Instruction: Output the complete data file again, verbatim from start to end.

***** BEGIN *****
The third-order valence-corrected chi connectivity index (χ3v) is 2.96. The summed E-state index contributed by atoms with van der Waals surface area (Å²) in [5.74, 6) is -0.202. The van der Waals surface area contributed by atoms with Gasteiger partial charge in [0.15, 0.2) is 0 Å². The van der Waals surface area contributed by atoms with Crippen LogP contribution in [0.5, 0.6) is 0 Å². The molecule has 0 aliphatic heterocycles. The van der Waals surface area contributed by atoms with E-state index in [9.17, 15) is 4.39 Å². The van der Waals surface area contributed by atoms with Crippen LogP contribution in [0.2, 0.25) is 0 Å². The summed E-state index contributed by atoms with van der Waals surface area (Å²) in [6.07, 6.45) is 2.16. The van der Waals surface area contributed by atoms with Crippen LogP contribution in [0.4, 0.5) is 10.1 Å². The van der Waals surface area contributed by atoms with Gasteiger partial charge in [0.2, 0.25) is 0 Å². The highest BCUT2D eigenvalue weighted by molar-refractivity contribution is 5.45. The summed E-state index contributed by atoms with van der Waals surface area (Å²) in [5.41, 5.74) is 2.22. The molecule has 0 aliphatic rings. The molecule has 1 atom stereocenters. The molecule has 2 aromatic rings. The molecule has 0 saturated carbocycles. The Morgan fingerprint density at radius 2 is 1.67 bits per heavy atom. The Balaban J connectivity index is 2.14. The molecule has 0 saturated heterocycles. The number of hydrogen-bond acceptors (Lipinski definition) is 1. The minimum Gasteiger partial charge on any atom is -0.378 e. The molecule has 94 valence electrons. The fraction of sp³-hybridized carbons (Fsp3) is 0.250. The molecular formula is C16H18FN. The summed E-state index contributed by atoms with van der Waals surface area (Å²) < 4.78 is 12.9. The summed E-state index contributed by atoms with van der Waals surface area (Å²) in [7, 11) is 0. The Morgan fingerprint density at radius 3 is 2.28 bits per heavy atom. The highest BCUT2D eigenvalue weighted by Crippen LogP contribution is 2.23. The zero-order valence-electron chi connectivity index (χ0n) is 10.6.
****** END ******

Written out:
The third-order valence-corrected chi connectivity index (χ3v) is 2.96. The summed E-state index contributed by atoms with van der Waals surface area (Å²) in [5.74, 6) is -0.202. The van der Waals surface area contributed by atoms with Gasteiger partial charge in [0.15, 0.2) is 0 Å². The van der Waals surface area contributed by atoms with Crippen LogP contribution in [0.5, 0.6) is 0 Å². The molecule has 0 aliphatic heterocycles. The van der Waals surface area contributed by atoms with E-state index in [9.17, 15) is 4.39 Å². The van der Waals surface area contributed by atoms with Crippen LogP contribution in [0.2, 0.25) is 0 Å². The summed E-state index contributed by atoms with van der Waals surface area (Å²) in [6.07, 6.45) is 2.16. The van der Waals surface area contributed by atoms with Crippen LogP contribution in [0.4, 0.5) is 10.1 Å². The van der Waals surface area contributed by atoms with Gasteiger partial charge in [0.2, 0.25) is 0 Å². The highest BCUT2D eigenvalue weighted by molar-refractivity contribution is 5.45. The summed E-state index contributed by atoms with van der Waals surface area (Å²) in [5.41, 5.74) is 2.22. The molecule has 0 aliphatic rings. The molecule has 1 atom stereocenters. The molecule has 2 aromatic rings. The molecule has 0 saturated carbocycles. The Morgan fingerprint density at radius 2 is 1.67 bits per heavy atom. The Balaban J connectivity index is 2.14. The molecule has 0 saturated heterocycles. The number of hydrogen-bond acceptors (Lipinski definition) is 1. The minimum Gasteiger partial charge on any atom is -0.378 e. The molecule has 94 valence electrons. The fraction of sp³-hybridized carbons (Fsp3) is 0.250. The molecular formula is C16H18FN. The summed E-state index contributed by atoms with van der Waals surface area (Å²) < 4.78 is 12.9. The summed E-state index contributed by atoms with van der Waals surface area (Å²) in [7, 11) is 0. The Morgan fingerprint density at radius 3 is 2.28 bits per heavy atom. The highest BCUT2D eigenvalue weighted by Crippen LogP contribution is 2.23. The zero-order valence-electron chi connectivity index (χ0n) is 10.6.